This means that none of the existing development in the former RDA boundary are paying for City emergency and general services. The cost of these services, estimated at $2,125 per home annually, generates an estimated city budget deficit of approximately $3.7 million. The City currently must make up this deficit from other General Fund revenue sources.

When the Specific Plan area was annexed in the early 2000s, the City studied the fiscal impacts and considered imposing a supplemental tax assessment on all homes. However, it deferred and opted not to take this step.

Now, with Coral Mountain coming forward, it is important that it not exacerbate any existing undesirable conditions and build in land uses that ensure it pays its own way for the cost of City services. The current plan achieves this objective, as studied by the City in a Fiscal Impact Analysis. The study indicates that Coral Mountain’s tax generation exceeds the cost of services and excess proceeds can be applied to budget shortfalls associated with the other Specific Plan area neighborhoods.

Yes. The Coachella Valley’s economy as a travel destination and magnet for discretionary real estate purchases (second homes), is due to the successful integration of mixed-use development. The Valley is a patchwork of land use patterns characterized by a mix of recreational amenities, commercial, and residential uses, which co-exist nicely by design. In the past, the traditional approach to tourism and discretionary real estate development was typified by constructing golf courses as a core amenity and creator of value.

Times have changed with shifting travel preferences and population demographics. To remain relevant as an economy, the Coachella Valley – including La Quinta – must adapt.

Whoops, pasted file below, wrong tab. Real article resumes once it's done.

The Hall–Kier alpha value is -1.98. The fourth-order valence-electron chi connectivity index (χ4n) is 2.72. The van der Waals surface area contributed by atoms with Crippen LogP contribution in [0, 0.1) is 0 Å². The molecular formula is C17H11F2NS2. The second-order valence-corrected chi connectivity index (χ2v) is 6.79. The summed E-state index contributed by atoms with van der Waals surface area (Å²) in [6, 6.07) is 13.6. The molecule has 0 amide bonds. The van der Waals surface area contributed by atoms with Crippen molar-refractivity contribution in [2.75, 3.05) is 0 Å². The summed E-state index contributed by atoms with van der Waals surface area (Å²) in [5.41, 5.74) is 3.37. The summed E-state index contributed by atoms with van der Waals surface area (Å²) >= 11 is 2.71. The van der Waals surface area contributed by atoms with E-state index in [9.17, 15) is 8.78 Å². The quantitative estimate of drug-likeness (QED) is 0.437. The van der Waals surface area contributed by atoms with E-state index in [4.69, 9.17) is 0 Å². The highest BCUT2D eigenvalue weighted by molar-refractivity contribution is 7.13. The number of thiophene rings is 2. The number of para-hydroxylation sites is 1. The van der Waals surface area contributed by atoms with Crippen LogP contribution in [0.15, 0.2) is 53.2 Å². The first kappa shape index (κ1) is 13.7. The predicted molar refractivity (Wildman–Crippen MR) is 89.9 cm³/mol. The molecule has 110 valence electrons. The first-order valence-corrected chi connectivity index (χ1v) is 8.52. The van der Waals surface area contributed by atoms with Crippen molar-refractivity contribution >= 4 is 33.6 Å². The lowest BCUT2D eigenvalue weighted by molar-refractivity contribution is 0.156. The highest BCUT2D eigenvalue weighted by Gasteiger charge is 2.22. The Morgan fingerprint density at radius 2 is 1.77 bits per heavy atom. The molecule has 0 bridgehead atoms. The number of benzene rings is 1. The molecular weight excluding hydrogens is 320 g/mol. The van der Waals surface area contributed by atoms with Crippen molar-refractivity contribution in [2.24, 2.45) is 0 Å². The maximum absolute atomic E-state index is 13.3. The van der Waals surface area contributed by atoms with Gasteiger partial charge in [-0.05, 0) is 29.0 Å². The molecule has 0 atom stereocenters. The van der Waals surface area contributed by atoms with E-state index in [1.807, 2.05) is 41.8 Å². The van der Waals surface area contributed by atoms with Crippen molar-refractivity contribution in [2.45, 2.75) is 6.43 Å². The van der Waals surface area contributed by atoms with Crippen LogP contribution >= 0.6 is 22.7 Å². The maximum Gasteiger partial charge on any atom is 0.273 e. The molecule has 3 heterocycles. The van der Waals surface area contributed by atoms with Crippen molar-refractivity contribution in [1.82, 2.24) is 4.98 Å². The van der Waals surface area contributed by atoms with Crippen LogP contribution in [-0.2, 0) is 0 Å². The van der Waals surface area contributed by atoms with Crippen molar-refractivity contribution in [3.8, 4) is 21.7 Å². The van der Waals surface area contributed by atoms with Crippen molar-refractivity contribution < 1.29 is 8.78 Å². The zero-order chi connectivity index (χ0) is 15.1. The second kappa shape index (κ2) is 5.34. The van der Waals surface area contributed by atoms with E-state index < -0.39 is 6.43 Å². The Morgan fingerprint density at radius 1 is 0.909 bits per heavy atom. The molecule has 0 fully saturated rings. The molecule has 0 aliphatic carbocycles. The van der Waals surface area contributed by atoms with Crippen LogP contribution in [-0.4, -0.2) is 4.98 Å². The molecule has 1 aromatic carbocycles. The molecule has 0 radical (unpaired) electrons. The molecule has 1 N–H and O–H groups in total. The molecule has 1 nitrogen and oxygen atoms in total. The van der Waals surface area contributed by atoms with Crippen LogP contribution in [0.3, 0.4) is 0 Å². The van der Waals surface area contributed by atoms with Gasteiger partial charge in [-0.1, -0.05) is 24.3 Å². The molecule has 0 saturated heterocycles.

The Wave Basin is simply a substitution of the traditional golf course core amenity platform with a generationally relevant, non-traditional recreational platform, and other amenities and activities. The community’s focus is on active and healthy living.

Coral Mountain is situated on almost 400 acres. The project is a private community with 600 homes. Residents and guests of the two-story hotel and casitas (maximum 150 units) would have access to the signature Wave Basin, water amenities and other recreational features. The public will enjoy access to the restaurant and bar on a reservation basis along with the commercial development at the southwest corner of Avenue 58 and Madison Street. By committing to a private community, we have reduced traffic impacts of the project in the local area, as studied in the Environmental Impact Report.

Like other exclusive communities in La Quinta, our homesites are large, with most ranging in size from 12,000 to 40,000 square feet. Prices for large estate lots will begin at more than $2 million and finished homes in the village core will range from $2 million to more than $5 million.